It was the height of the Knights golden era.
In the backline, there was Robbie O’Davis, Timana Tahu, Mark Hughes, Matt Gidley, Adam MacDougall and the Johns brothers, all at the peak of their powers.
Up front, names like Parsons, Buderus, Kennedy, Butterfield, Simpson and Peden laid the platform.
With Warren Ryan at the helm, a strong case could be made that this was the greatest Newcastle side ever assembled.
“To my way of thinking, it was one of, if not the best Knights team I ever played in,” Bill Peden told Untold Stories.
“We genuinely thought we were going to another Grand Final.”
So, what went wrong?
The Knights recovered from an inconsistent start to the season, finishing third, just one point behind the Sydney Roosters and seven behind runaway minor premiers Brisbane.
At full strength, the team was firing on all cylinders, beating both the Roosters and Broncos in a stunning run home.
They stormed into the preliminary final with a convincing 30-16 win over defending premiers Melbourne in the first week of the finals, where they would go in as heavy favourites against a Roosters side which had to do it the hard way after losing in week one.
“It was a big occasion for us, it’d been a few years since the ’97 game and we were very confident,” Peden said.
Newcastle had every reason to go in favourites. They had seven players with experience from ’97 and had smashed the Roosters 46-12 just a few weeks earlier.
The Knights raced to a 16-2 half time lead, with tries to Mark Hughes, Andrew Johns and Darren Albert. The Knights were so dominant the second half seemed to be little more than a formality on their way to a second appearance at the Big Dance.
As the two teams entered the tunnel at half time, Johns even wished Roosters lock Luke Ricketson all the best for Mad Monday.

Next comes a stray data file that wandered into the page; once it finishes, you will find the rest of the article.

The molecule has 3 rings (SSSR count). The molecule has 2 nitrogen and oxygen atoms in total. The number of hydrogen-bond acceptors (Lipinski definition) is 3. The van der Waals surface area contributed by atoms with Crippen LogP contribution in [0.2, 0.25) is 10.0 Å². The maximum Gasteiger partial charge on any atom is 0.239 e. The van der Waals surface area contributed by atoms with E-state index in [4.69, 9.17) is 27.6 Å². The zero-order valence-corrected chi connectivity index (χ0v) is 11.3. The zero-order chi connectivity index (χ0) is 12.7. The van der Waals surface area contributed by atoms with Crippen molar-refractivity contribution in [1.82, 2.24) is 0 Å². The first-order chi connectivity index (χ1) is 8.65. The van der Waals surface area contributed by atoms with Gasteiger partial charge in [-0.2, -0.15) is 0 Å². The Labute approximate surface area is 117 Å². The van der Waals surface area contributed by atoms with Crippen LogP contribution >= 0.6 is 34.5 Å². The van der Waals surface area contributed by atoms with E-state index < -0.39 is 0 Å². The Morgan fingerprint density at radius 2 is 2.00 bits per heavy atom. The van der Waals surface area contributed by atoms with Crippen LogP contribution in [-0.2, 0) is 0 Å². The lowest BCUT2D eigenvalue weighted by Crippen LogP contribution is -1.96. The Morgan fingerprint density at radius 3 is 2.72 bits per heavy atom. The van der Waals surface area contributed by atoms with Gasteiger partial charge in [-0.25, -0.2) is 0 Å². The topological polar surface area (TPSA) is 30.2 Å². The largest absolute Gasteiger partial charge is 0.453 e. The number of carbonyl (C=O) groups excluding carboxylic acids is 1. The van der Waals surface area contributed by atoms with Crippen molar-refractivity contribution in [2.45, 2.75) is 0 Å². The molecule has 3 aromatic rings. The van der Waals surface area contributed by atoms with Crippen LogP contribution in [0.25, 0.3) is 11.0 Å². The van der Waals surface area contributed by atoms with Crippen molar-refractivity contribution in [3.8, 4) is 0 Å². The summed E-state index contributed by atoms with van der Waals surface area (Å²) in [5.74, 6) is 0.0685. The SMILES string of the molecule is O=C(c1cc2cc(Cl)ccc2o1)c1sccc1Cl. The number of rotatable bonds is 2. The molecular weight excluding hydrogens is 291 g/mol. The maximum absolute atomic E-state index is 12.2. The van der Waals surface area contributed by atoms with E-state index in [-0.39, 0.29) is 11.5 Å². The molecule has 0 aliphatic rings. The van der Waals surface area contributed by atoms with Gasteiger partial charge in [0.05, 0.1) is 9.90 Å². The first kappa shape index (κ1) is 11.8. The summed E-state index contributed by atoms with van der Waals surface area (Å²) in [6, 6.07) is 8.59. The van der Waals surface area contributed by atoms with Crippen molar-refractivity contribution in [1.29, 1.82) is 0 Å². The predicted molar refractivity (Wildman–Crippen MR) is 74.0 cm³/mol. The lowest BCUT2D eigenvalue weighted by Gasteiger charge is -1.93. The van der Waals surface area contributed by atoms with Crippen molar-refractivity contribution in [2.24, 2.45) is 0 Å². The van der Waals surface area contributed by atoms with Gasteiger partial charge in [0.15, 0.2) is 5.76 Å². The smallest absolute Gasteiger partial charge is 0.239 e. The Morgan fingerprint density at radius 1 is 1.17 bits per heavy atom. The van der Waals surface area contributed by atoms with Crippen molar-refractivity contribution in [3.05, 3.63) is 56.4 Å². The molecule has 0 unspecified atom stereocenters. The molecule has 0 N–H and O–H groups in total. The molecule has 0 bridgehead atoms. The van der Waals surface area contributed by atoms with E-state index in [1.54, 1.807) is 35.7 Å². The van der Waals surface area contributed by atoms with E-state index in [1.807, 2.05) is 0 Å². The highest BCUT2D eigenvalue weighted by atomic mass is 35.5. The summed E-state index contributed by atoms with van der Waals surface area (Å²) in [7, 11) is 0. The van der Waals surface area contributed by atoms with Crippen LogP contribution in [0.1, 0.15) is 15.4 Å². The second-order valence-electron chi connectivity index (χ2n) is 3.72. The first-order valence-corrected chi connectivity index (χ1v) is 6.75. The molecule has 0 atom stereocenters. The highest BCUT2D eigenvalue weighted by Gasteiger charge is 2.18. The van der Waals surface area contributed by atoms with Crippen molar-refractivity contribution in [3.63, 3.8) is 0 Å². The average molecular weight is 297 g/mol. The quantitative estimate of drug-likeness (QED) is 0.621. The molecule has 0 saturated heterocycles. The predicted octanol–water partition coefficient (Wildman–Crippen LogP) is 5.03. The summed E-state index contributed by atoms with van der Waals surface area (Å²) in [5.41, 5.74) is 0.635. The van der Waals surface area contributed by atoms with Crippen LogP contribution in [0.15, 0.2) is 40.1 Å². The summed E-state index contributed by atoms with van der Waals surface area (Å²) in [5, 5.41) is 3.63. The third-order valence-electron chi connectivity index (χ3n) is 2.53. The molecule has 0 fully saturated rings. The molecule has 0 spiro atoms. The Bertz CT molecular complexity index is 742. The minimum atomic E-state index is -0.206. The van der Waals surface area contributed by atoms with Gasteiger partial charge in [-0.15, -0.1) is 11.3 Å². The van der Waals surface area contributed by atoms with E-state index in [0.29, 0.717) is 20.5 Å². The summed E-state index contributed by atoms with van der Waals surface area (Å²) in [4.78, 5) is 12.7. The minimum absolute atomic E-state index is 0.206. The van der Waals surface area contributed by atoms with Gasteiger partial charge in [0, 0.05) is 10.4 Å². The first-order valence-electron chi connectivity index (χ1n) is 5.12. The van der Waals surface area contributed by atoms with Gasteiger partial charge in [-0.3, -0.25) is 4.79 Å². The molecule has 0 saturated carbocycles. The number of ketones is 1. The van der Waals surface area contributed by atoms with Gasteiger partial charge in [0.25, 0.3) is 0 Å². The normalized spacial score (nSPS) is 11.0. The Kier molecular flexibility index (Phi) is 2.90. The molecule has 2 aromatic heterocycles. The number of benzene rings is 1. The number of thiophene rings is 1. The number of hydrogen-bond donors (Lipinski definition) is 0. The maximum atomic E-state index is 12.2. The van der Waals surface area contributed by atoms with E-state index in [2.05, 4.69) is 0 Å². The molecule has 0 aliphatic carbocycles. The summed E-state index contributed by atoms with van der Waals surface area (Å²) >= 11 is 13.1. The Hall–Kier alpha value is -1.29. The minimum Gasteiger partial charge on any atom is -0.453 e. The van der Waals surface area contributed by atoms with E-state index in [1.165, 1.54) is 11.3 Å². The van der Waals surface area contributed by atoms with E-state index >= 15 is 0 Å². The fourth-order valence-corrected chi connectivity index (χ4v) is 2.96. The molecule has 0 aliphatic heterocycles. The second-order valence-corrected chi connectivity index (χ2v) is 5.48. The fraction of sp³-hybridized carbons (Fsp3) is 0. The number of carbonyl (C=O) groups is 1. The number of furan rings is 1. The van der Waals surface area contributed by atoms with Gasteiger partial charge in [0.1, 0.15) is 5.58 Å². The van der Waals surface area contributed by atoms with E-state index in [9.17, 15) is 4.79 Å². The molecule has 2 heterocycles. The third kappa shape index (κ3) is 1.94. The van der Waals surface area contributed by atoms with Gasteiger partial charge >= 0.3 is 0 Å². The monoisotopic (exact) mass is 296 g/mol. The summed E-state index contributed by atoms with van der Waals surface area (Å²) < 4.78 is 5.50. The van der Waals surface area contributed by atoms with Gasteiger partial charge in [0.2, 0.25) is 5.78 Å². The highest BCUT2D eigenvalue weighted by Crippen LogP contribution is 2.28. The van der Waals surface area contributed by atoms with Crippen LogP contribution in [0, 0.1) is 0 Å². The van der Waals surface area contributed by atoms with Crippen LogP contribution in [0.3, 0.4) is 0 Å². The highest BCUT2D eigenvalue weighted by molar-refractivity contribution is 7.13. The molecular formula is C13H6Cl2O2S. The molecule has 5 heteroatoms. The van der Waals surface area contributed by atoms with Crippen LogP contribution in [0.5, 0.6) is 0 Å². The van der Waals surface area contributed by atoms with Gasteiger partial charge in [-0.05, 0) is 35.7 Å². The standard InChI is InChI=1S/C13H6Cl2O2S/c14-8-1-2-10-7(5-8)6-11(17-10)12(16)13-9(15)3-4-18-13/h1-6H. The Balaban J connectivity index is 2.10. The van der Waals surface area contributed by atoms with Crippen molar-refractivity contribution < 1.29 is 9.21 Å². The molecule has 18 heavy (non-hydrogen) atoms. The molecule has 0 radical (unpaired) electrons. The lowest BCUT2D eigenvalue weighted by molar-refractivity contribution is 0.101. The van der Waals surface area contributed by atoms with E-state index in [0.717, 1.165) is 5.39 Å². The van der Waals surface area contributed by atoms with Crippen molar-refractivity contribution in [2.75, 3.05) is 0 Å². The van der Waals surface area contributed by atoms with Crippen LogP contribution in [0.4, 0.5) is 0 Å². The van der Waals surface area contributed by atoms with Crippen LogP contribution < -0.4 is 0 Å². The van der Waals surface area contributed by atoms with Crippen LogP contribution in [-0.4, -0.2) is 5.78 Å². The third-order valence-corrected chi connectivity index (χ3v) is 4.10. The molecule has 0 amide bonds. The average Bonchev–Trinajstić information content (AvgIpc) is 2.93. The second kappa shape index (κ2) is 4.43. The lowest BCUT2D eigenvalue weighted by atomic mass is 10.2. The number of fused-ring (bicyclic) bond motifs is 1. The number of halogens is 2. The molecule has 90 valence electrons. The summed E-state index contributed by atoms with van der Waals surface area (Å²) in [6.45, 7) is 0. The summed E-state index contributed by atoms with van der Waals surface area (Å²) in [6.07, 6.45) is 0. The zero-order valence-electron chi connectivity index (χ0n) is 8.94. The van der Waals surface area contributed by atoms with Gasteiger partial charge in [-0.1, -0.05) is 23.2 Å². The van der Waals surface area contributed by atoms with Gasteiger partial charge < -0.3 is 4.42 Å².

“We honestly thought we were going to a Grand Final,” Peden said.
“We were supremely confident, but from there the wheels fell off.”
According to Robert Dillon's book Hard Yards, Warren Ryan shocked his team at the break by insisting on switching to up-and-in defence, as opposed to the sliding style which had been working so well in the opening 40 minutes.
Captain Tony Butterfield recalled as much, reflecting the confusion of senior players to his decision.
“It made no sense,” Butterfield said.
“But it wasn’t the time or place for an argument.”
After the break, the game changed dramatically.
The Roosters, led by Brad Fittler, were alerted to the Knights change of defensive strategy, exposing it to storm to a 20-16 lead.
The shell-shocked Knights had little answer, with Andrew Johns even throwing a rare intercept pass to a flying Fittler for the Chooks’ second try.
By full-time, the Knights had crashed out of the competition, with the final score reading 26-20.
The image of Johns slamming his mouthguard on the ground, before sitting dejected in the in-goal area for several minutes was a tough one for all Knights fans to take.
“I still don’t know why we got beat or how we got beat,” he said post-match.
“At 16-2, that should’ve been enough.”
Second-rower Steve Simpson agreed, citing 2000 as the year that burns him the most.
"Everyone in that squad thinks something got away in that Roosters game," Simpson told the Our Town Our Team podcast.
"We had a great side on paper, and it left a really dirty taste in our mouths getting beat in that game, and it probably set us up for the following year to be honest."
The soul-destroying nature of the loss seemed to just be the beginning. The Knights were losing Club legends Matthew Johns and Tony Butterfield the following season, as well as their Coach, with rookie Michael Hagan taking the reins.
2001, it seemed, would be a year to rebuild. However, according to Peden, the pain of the loss in 2000 is what provided motivation for the Knights to go one better in ’01.
“The 2001 experience may not have happened if we didn’t have that gut-wrenching experience in 2000,” he said.
“Without that hurt, maybe the hunger wouldn’t have been there for the 2001 premiership.
“It maybe doesn’t happen without the pain of that game.”